Guarded by the Hybrid – Kindred Tales Read Online Evangeline Anderson

Categories Genre: Alpha Male, Fantasy/Sci-fi, Paranormal, Romance Tags Authors:

Total pages in book: 80
Estimated words: 74932 (not accurate)
Estimated Reading Time in minutes: 375(@200wpm)___ 300(@250wpm)___ 250(@300wpm)

Read Online Books/Novels:

Guarded by the Hybrid - Kindred Tales

Author/Writer of Book/Novel:

Evangeline Anderson

Book Information:

A woman trapped in an abusive marriage
A Kindred warrior hired to guard her
As they grow closer, will Sark be able to give Isla up? Or will a secret part of him awaken and demand to keep her? Read Guarded by the Hybrid to find out.
Lady Isla Le’rank is trapped in a loveless, abusive marriage, all because she is a rare Moonstone goddess. But she cannot bear her husband an heir until her skin takes on the pearly, opalescent glow that means she is ripe for mating. Since her husband has failed to bring on the glow himself, he hires a Kindred warrior to help him.
Sark is a Hybrid—half Giant Kindred and half Ice Drake Kindred. He hires himself out as a Security Specialist to the rich and famous of the galaxy. But this latest contract is very strange—why in the Seven Hells would Lord Baslik Le’rank hire him to act as his wife’s bodyguard…and also massage her every night?
The contract is strange but the money is good—Sark takes the job. But when he finds that his new charge is as defiant as she is beautiful, the ice around his heart begins to melt.
Isla, for her part, finds that her body reacts to the touch of her new guard in a way it never did for her cruel husband. She begins to care for Sark and he begins to care for her, but he knows he can never have her—she is another male’s mate. But when she finally begins to glow, during a dangerous trip to the world of Fenushia, will Sark be give her up—or will a buried part of him awake and demand to keep her?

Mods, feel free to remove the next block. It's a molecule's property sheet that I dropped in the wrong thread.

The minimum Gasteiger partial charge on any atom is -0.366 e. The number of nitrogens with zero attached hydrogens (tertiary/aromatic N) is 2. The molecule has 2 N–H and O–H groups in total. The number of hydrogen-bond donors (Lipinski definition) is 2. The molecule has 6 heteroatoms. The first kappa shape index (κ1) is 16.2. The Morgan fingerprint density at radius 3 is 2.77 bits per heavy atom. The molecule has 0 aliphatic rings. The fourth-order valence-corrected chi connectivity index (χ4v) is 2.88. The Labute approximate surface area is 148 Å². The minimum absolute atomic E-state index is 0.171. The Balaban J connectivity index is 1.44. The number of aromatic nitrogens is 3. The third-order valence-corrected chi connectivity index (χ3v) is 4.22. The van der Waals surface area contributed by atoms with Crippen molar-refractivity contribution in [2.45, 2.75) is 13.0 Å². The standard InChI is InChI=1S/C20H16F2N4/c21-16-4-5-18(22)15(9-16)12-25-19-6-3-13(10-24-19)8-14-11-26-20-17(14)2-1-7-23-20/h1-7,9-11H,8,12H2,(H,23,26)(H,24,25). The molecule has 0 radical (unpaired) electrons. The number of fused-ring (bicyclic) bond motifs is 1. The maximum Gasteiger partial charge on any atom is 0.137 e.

Books by Author:

Evangeline Anderson


From the diary of Lady Isla, wife to Lord Baslik Le’rank of Telmar Two of the Orinthian System:

The first time he hit me, I couldn’t believe it.

I was his beloved bride—his jewel beyond price. Wasn’t that what he said when he was assuring my Nana that he would care for me—that he would love and protect me always?

“Your granddaughter, Ma’dam,” he’d said, in that high, nasal voice of his, “Is a rare gem indeed. A Moonstone goddess—any man would be fortunate to possess her.”

Even then I should have known. The way he talked about me as an object—a possession—a prize. But Nana didn’t know better. All she saw was a rich, polite man of royal birth who was offering to give her granddaughter a life of wealth and luxury and safety.

None of those things were assured to us—Nana had raised me the best she could but the family fortune had dwindled, gambled away by my two uncles who didn’t give a damn for anything but pleasure. Nana and I got by as best we could on what was left, but we were down to almost nothing by the time Lord Baslik Le’rank found me.

We were in a one room flat when he did and though Nana and I kept everything scrupulously clean, there was no denying that the furniture was shabby and all of my dresses were worn and even my very best shoes had holes in them. But Baslik Le’rank politely ignored our poverty. He acted like we were dressed as richly as he was in his silver-skin suit and his cravat pin made of a priceless pink diamond bigger than my thumb.